Diets Are Changing for Navy Football Players… Should Yours Change Too?

Military men and women are used to taking orders. They might occasionally question the logic of a command. But they obey because, well, that’s what they do.

Scott Maher is in his first year as assistant athletic director for dietetics and sports performance at the U.S. Naval Academy.

While he doesn’t shout orders to players regarding what they should and shouldn’t eat, his strong suggestions are taken seriously.

In preseason training camp, he may notice a player’s tray doesn’t have enough vegetables on it. Or that a player may appear that he was out too late the night before. And he’ll let them know about it in no uncertain terms.

‘It’s All About Recovery’

Ken Niumatalolo is the head football coach at Navy. He said Maher is doing a fine job of convincing players that good nutrition will help them play better.

“There are a lot of dieticians out there, but this guy’s really good,” Niumatalolo told The Washington Post. “Just been really impressed with him.

“He’s organized. He’s detailed. He’s educating our guys. We’ve always lifted hard and run hard. But you just know it’s all about recovery.”

Maher was hired not only to make sure the players eat better. But also so they will recover better from the physical grind of practices and games.

A Daily Education Lesson

Maher is with the 160 Navy players all day every day during training camp. He monitors their diets and makes recommendations based on whether their goals are weight gain or maintenance.

But he can’t watch what each of them eats at every meal. Especially when they go back to their dorm.

“Nutrition is something that happens 24 hours a day and when I’m not around,” Maher said.

“I have to explain how it’s going to affect their performance. How it’s going to change their body composition. And just overall make them a better, stronger-performing athlete.”

A Challenge Worth Tackling

Adding to Maher’s challenge is where the players eat most of their meals –

Most major college football programs allow their nutrition staff to plan meals that are eaten in team dining halls. But that doesn’t happen at Navy. At least not yet.

Ford Higgins is Navy’s starting center. Here’s what he says. “It’s something that you wouldn’t know if you weren’t an expert.

“It’s something that’s going to be super beneficial for us. (We’re) excited to take advantage of him and his knowledge.”

Recommending Right Choices

At the end of the day, it’s up to Navy players to decide how closely they want to follow Maher’s advice.

“I’m not the food police,” Maher said. “I’m never going to tell a guy they can’t have something.”

But he will ask them if they think they are making the right choices. He’s trying to make them think about what’s best for them.

“You can focus on the healthiest food in the world, but they’re college kids. They’re going to eat what they want to eat.”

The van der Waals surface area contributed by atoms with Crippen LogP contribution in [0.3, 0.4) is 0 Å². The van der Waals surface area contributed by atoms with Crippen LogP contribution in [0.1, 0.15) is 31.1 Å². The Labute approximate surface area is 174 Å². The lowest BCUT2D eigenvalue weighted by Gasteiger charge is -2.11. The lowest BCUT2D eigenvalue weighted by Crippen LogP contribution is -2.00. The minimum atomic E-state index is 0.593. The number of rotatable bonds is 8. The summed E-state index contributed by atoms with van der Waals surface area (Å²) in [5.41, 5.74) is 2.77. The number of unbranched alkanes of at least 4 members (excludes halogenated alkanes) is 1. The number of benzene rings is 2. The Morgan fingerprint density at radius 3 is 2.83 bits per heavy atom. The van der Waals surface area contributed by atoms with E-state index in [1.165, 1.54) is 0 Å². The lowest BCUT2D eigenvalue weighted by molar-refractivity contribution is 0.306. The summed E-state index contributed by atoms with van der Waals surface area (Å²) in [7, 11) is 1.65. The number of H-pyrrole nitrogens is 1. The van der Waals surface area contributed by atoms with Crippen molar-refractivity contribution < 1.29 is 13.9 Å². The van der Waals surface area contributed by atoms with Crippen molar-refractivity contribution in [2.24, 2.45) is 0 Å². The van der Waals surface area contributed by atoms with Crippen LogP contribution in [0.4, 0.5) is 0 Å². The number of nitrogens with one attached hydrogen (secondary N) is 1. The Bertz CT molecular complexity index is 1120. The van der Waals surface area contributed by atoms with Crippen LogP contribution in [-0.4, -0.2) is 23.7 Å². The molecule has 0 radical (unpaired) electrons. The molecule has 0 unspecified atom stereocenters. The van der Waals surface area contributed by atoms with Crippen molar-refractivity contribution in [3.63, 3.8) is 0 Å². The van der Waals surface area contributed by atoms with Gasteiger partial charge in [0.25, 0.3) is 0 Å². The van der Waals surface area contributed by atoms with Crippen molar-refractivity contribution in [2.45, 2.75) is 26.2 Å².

Staying Hydrated… and Sober

Of course, it’s not all about food. Mahler also reminds players how crucial it is to stay hydrated.

And how important it is to limit alcohol consumption. Mahler makes sure they know that drinking too much will negatively affect recovery times.

So far, the message seems to be getting through. The team knows certain habits may have to be changed to improve on last year’s 3-10 record.

“Whatever you put in your body is what you get out,” said senior linebacker Paul Carothers. “He’s really helped us with that.”

Nutritious Tips for Lunch

Many of us know we should eat more vegetables than we do. They are loaded with the nutrients we need for good health. And energy to get through the day.

But often it’s easier to grab a pre-made snack than it is to prepare a vegetable. Here are some ideas regarding how to easily replace the typical sandwich and bag of chips for lunch.

Dip differently. Instead of dipping chips into hummus or guacamole, try veggies instead. Raw carrots, green beans, snap peas, cucumbers and celery sticks are perfect for dipping.

Enhance rice and noodles. Lots of folks love rice bowls with noodles. There’s no reason why you can’t enhance the flavor by adding cut-up veggies including broccoli, cauliflower, radishes, etc.

Lose the bread. Yeah, sandwiches taste good. But you can lay those same turkey and cheese slices onto a bed of greens. Or turn the whole thing into a wrap.

Paging Herb. Maybe you only use herbs for seasoning or a garnish. But you can place entire herb leaves into salads and sauces to both improve the taste and add vitamins and antioxidants.

Veggie Additions. Chopped-up vegetables can be added to just about any salad, including tuna and other seafood salads, for extra nutrition and taste. Celery, carrots and avocado are among the veggies you may want to choose.

Even if you’re not a college football player and don’t have a professional nutritionist, you could use more vegetables in your diet, right?

Get started today on increasing the amount of veggies you consume. I assure you that you’ll notice a difference.

About Jeff Reagan, Editor, Jeff Reagan's Daily Health Newsletter for Conservatives

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